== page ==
The current state of the La General Hospital reconstruction project
The current state of the La General Hospital reconstruction project

I’II clear medical consignment within 2 weeks — Dr Okoe-Boye

The Minister of Health, Dr Bernard Okoe-Boye, has pledged to ensure the clearance of medical commodities from the Global Fund at the Tema Port within two weeks.


“In two weeks, I will not be encouraged if there are one or two more containers left at the port. If by two weeks we still have containers at the port, you will not see me here, I'll be sitting right at the port with them until everything comes out.

“We are committed to getting the containers in and for me, irrespective of the bureaucracies involved and all that, I have given myself two weeks,” he added, and attributed the delay in clearance of the commodities to lack of coordination between his ministry and the Ministry of Finance, and processes the government had to go through to clear the commodities.

The minister made the pledge when he addressed journalists after inspection of work on the La General Hospital in Accra yesterday.


Hundreds of containers of medical supplies shipped to the country by Global Fund had been locked up at the port for about two years now, because the government was unable to waive taxes on the goods.

After clearing 14 of the containers this year, the government could not clear the remaining 185 containers due to demurrage fees.
As a result, civil society organisations on health have declared their intention to protest over the delayed clearance on June 25,2024.

Progress of work

Meanwhile, progress of work on the La hospital which is expected to be inaugurated in 22 months, is said to be 20 per cent. The Project Manager, Richard Nii Dadey, said construction of the residential block for the facility had reached the fourth floor, while the installation of the sub-structure for the main hospital project had been completed with works on the ground floor currently in progress.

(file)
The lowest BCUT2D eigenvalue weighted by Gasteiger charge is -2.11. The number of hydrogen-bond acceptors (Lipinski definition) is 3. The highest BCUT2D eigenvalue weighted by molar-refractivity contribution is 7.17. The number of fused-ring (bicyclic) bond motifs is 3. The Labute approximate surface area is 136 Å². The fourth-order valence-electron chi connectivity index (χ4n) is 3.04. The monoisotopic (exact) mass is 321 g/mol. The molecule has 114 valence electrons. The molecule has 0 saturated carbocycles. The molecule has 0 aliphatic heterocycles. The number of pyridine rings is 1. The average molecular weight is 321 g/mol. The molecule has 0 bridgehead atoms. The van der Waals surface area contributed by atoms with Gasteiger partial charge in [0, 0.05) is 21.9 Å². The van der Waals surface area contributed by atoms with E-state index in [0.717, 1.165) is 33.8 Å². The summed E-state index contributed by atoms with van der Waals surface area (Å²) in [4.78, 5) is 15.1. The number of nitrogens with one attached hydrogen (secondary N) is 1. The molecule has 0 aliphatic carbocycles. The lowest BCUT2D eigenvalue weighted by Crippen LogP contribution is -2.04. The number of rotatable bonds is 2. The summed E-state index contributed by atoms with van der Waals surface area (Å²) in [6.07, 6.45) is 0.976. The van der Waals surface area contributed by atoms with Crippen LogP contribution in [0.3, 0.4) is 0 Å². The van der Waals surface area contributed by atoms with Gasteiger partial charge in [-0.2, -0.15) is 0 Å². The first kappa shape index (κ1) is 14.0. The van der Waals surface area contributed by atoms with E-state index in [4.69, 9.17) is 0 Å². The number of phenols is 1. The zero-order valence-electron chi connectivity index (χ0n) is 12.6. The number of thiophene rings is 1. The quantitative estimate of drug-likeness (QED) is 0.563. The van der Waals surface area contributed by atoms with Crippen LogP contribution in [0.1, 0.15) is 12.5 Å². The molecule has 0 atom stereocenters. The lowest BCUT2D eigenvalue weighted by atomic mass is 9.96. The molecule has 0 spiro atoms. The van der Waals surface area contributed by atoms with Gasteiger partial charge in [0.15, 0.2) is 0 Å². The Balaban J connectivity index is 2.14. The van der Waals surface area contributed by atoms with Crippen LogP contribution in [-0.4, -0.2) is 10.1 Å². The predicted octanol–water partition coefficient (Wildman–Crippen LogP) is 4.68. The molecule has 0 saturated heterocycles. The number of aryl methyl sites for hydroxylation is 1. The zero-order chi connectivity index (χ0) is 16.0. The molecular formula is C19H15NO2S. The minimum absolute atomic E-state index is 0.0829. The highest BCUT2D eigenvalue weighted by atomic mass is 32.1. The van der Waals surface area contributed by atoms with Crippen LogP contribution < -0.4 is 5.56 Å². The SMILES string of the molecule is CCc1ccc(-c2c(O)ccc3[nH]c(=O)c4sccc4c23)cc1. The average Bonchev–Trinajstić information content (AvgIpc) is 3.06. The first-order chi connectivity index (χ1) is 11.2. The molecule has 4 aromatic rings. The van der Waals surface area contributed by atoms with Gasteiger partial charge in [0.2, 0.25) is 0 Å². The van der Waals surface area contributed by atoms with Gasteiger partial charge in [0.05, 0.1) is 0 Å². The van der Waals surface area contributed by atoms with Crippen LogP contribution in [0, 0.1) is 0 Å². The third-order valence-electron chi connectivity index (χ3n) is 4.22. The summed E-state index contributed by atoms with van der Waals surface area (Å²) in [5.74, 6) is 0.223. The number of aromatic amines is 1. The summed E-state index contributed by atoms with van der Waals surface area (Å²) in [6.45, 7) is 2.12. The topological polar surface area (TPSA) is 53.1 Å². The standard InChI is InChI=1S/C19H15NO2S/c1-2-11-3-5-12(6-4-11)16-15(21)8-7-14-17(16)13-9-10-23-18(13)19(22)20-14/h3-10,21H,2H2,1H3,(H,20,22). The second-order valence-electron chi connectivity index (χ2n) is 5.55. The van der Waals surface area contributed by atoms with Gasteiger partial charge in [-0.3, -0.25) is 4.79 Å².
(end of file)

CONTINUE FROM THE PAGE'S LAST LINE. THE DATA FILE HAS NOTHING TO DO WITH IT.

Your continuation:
He added that all excavation works had also been completed, while 90 per cent of the ground work had been done. During the visit, workers were seen casting concrete slabs for construction of the ground floor.

Work on reconstruction of the hospital started early this year after it was demolished in 2020 due to structural defects. The 160-bed facility, when completed, will have standard features of a district hospital with facilities, comprised of an Accident and Emergency Unit, Surgery, a Mortuary, as well as diagnostic facilities such as Laboratories and an X- ray Unit.

It also includes a residential block for staff.


The minister explained that prior to the demolition of the old structure, the hospital had deteriorated and cited instances where some of the concrete slabs were falling off. “Most of the complaints received from the hospital management suggested that the facility was posing a danger to both staff and patients.

“So it is not like someone got up and just decided to break it down. This facility had structural issues. A structural audit was done by a company and the report also suggested that the building should go down,” Dr Okoe-Boye added.

He further attributed the delays in the reconstruction works to the COVID-19 pandemic which affected release of a loan facility secured by the government for the purpose.

“Action speaks louder than words and I want to assure all stakeholders that just as it had taken off from the ground, we are going to police the structure until there is a modern and amazing facility that can serve the needs of not only the people of La, but the entire region,” the minister said. 

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